Walker also has fielded questions about his mental health, which he has written about in a book. He has said that he has dissociative identity disorder, once known as multiple personality disorder, and that he sees himself as an example for others with mental illnesses.
But while Democrats focus on the previous domestic violence allegations against Walker, some of his allies say Warnock’s failed marriage and child custody fight will now be fair game.
“We expect the attacks,” said Stephen Lawson, a spokesman for 34N22, a political committee backing Walker named after his old jersey. “But those attacks aren’t going to hold water coming from a guy who ran over his wife’s foot with his car.”
Warnock has denied that allegation, which his then-wife made after an argument at her home in March 2020. The couple were separated and finalizing their divorce at the time, according to The Atlanta Journal-Constitution. Medical responders found no signs of injury, according to a police report obtained by the newspaper, and Warnock wasn’t charged.
The incident — including police body camera video of Warnock’s then-wife calling him a “great actor” — was heavily publicized during the 2020 campaign and the 2021 runoff election. Voters nevertheless chose Warnock over Sen. Kelly Loeffler, a Republican, in a special election that, along with another Georgia race last year, tipped control of the Senate to Democrats. Warnock, who is finishing an unexpired term, is seeking a full term this year.
Tharon Johnson, a leading Democratic strategist in Georgia, said Walker’s brand will take a hit in the crucible of a campaign in a state where few negative things had ever been written about him before he decided to run for office.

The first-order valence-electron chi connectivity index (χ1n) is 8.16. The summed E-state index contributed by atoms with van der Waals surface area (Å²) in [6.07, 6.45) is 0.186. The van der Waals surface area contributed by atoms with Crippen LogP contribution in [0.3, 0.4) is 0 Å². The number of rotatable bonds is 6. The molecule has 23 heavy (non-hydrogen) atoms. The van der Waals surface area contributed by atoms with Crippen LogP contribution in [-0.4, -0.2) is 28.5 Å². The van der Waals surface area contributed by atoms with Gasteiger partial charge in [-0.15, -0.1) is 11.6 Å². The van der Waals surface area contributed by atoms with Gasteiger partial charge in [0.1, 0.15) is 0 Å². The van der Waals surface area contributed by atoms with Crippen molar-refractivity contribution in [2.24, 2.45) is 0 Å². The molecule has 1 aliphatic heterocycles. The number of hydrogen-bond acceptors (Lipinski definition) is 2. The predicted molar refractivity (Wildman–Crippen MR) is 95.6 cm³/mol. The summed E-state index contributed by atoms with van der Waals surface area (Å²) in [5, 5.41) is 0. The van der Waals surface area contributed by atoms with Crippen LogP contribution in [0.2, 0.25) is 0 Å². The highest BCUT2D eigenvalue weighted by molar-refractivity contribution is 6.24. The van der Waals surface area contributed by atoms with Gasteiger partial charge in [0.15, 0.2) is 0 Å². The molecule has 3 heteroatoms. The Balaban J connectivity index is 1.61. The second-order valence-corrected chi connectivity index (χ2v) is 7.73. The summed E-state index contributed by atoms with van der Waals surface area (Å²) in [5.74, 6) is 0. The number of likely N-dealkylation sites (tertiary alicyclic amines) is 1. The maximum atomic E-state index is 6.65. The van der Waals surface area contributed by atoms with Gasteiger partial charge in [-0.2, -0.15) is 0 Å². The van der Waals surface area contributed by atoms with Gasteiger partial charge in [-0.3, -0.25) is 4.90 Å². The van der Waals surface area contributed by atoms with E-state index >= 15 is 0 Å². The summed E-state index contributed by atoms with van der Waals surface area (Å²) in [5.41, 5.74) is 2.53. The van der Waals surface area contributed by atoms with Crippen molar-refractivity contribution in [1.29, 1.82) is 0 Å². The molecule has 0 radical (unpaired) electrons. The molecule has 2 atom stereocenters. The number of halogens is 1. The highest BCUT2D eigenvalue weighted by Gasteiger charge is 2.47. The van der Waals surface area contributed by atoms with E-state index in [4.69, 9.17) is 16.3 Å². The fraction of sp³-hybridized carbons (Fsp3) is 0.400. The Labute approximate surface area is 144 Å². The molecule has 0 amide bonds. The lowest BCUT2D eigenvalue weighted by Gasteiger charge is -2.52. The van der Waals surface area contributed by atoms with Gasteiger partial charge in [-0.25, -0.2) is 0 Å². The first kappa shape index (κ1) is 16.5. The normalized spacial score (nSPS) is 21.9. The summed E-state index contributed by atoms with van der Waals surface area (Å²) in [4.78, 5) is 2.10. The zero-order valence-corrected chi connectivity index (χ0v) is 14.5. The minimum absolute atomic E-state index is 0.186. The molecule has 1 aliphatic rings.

“The more and more people learn about Herschel Walker, candidate for U.S. Senate, the less they are enthused about him,” Johnson said. “Besides being a Donald Trump-endorsed candidate, there’s nothing there.”
“Let me be clear: I’m a Georgia Bulldogs fan,” Johnson added. “The running back Herschel Walker is a Hall of Famer. But that doesn’t qualify him for the U.S. Senate.”
John Watson, a former state GOP chair who supported Black in the primary, has long viewed Walker as a risky nominee, and he said Tuesday that Walker must present “a much more vigorous defense” against allegations from his past.
“We need to rally around all our nominees — and that includes, obviously now, Herschel Walker,” Watson said. “I think they’re going to have to find some way, in some fashion, to answer the issues that the Dems are going to be driving about his history and then move on and say, ‘Look, regardless of what problems were in my history, at least I’m with you Georgians on the issues.'”
Other Republicans say Walker has sufficiently neutralized the accusations.
“Herschel Walker has been open and upfront with taking accountability for his past mental health struggles, and it is a shame that Democrats would exploit this for political gain,” said Chris Pack, a GOP strategist who previously worked for the McConnell-aligned Senate Leadership Fund.
And Lawson, who heads the pro-Walker organization, believes the power of Walker’s brand can survive the attacks to come.
“The fact of the matter is there are 40-, 50-year-old men across the state who sleep in their No. 34 jerseys at night,” Lawson said. “He’s an icon. He’s a hero in this state, and the despicable attacks that come against him will 100 percent backfire.”
Walker and his allies lean heavily into an argument that presents him as a stoic hero. At his primary eve rally in Athens, the site of Walker’s college football glory days, his former coach and a former teammate heralded Walker as a man of indisputable character. They didn’t mention his mental health struggles or the past allegations, but Mike Steele, who played with Walker on the 1980 national championship team, took pains to present him as emotionally sound — and as tough but fair.
“You’re never going to see Herschel flinch under pressure, like … who’s that congressman from Illinois, the guy that’s always crying?” Steele said, referring to Rep. Adam Kinzinger, R-Ill., whose frustrations with Trump have made him a cable news staple. “Every time I turn on the television, that cat is crying and snotting all over the microphone because somebody hurt his feelings.”
A few minutes later, Steele went for a softer approach — somewhat.
“Herschel Walker is kind, and he’s compassionate,” he said before he worried out loud that he had said the wrong thing. “I know we got the media here, and I want to make sure I clarify before you twist my words. I did not say he was tender.”